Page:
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Jon Rahm shoots a 65 to catch up to Dustin Johnson for lead at Tour Championship

Jon Rahm, left, and Dustin Johnson walk to the tee during the first round of the Tour Championship on Sept. 4, 2020.
Jon Rahm, left, and Dustin Johnson walk together at the Tour Championship. Rahm shot a five-under 65 in the first round, and Johnson had a 67 after being awarded a two-stroke lead to start the round.
(John Bazemore / Associated Press)

Five days later, Dustin Johnson and Jon Rahm are still going at it. They dressed about the same Friday in the Tour Championship, matched birdies on five holes and wound up tied for the lead at East Lake Golf Club.

That required Rahm getting the better of Johnson again.

Rahm, whose 65-foot birdie putt beat Johnson in a playoff at Olympia Fields last week, had a five-under-par 65 that allowed him to make up the two-stroke deficit at the start of the round that was awarded Johnson as the No. 1 seed in the FedEx Cup.

Johnson did his part with a 67, losing a three-shot edge early with back-to-back bogeys to end the front nine, and then missing a birdie putt from just over four feet on the final hole that would have given him the lead.

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“The only birdie we didn’t share was mine on 16. Besides that, we birdied every single hole together, which is kind of unique, right?” Rahm said.

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They were at 13 under par based on their starting positions in the FedEx Cup finale.

It was the second consecutive year under this format that the FedEx Cup leader, who starts at 10 under with a two-shot lead, ended the opening round in a tie for the lead.

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“Technically, it is a continuation,” Rahm said. “I kind of stole that tournament last week from him, and he started with a two-shot lead. So hopefully I can steal this one as well.”

Justin Thomas was in the top spot a year ago and opened with a 70. He said later it felt awkward to start the tournament with a two-stroke lead before hitting a shot. This year, he began at seven under and shot a 66 to end the day two strokes behind.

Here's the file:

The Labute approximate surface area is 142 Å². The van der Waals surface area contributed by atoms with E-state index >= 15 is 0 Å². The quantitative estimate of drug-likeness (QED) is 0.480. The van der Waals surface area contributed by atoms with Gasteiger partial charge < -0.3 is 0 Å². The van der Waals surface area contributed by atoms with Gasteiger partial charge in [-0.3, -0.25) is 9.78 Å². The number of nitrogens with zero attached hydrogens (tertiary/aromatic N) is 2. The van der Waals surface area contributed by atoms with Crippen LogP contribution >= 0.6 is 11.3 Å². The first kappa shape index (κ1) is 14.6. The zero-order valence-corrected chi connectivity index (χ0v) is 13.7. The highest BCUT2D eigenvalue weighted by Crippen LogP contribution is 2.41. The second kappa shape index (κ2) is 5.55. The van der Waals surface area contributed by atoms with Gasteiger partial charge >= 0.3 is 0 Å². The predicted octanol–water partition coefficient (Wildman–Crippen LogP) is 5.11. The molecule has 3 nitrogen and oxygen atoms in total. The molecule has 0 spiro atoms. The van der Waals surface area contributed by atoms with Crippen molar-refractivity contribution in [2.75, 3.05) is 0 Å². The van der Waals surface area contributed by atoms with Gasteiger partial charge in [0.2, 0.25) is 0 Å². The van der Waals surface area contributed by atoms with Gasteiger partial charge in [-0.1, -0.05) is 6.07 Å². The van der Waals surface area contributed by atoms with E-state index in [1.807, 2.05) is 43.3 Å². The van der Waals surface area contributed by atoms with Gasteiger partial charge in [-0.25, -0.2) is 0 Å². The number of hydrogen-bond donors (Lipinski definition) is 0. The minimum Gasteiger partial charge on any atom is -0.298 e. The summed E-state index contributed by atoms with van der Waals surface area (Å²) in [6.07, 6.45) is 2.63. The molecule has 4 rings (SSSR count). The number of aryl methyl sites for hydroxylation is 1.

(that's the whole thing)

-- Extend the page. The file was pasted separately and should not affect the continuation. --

“I learned I would have rather been at 10 under than seven,” he said. “That being said, I feel like I’m in a good frame of mind. I’m in a good place mentally right now where I would like to feel like I would handle the golf course the same no matter what I was at. But I did a good job of just staying in my game today.”

The biggest move belonged to the player who might have had the least expectations. Rory McIlroy left Chicago on Sunday and spent three days with his newborn daughter, Poppy, only arriving in Atlanta on Thursday.

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He finished with three birdies, getting up-and-down from a bunker short of the green on the par-five 18th, for a 64. He started seven shots behind and finished the opening round only four back.

“Even though I’ve had success here, I was coming in with no expectations. I didn’t touch a club for four days in between tournaments,” McIlroy said. “I come in here and golf was sort of the furthest thing from my mind. And sometimes that’s a good thing just to decompress and get away from it. Yeah, happy to have the start that I did.”

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Abraham Ancer also had a 64 and cut three shots off his deficit, getting within six shots of Johnson and Rahm.

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A muggy afternoon with moderate wind allowed 17 players in the 30-man field to break par. The average score was 68.7. Johnson and Rahm spent most of the day playing out of the rough, which makes it harder to get it close.

“The key out here is driving,” Johnson said. “If you can drive it in the fairway, you can shoot a good score. The greens are so good, and the only way to control the golf ball coming into the greens is hitting out of the fairway. That’s the only thing I need to do a little better tomorrow.”

Johnson, Rahm and Thomas hold the key to so many hopes in the chase for the FedEx Cup and its $15-million prize. If they play well, it makes it difficult for anyone to make up too much ground on the players who happened to be the top three players in the world ranking.

Johnson and Rahm had golf buzzing last week with that wild finish at the BMW Championship, where Johnson holed a bending 45-foot birdie putt down the slope on the final hole to force a playoff, and Rahm followed by making a 65-foot birdie putt on the 18th hole that turned out to be the winner.

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Both wore navy trousers, a light blue shirt and a white cap. From a distance, it could be hard to tell them apart, especially with the birdies. Rahm holed one from 20 feet on the par-three second hole, and Johnson matched him from six feet. Both got up-and-down for birdie on the par-five sixth.

On the back nine, they matched birdies on the 12th, 13th and 15th holes.

“I feel like I was doing most of the pushing because I made pretty much every single birdie putt before he did,” Rahm said. “Props to him to be making them on top of me.”

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The Spaniard finally caught him with an 18-foot birdie putt on the 16th — Rahm’s fourth birdie in five holes — and both squandered birdie chances on the closing hole.


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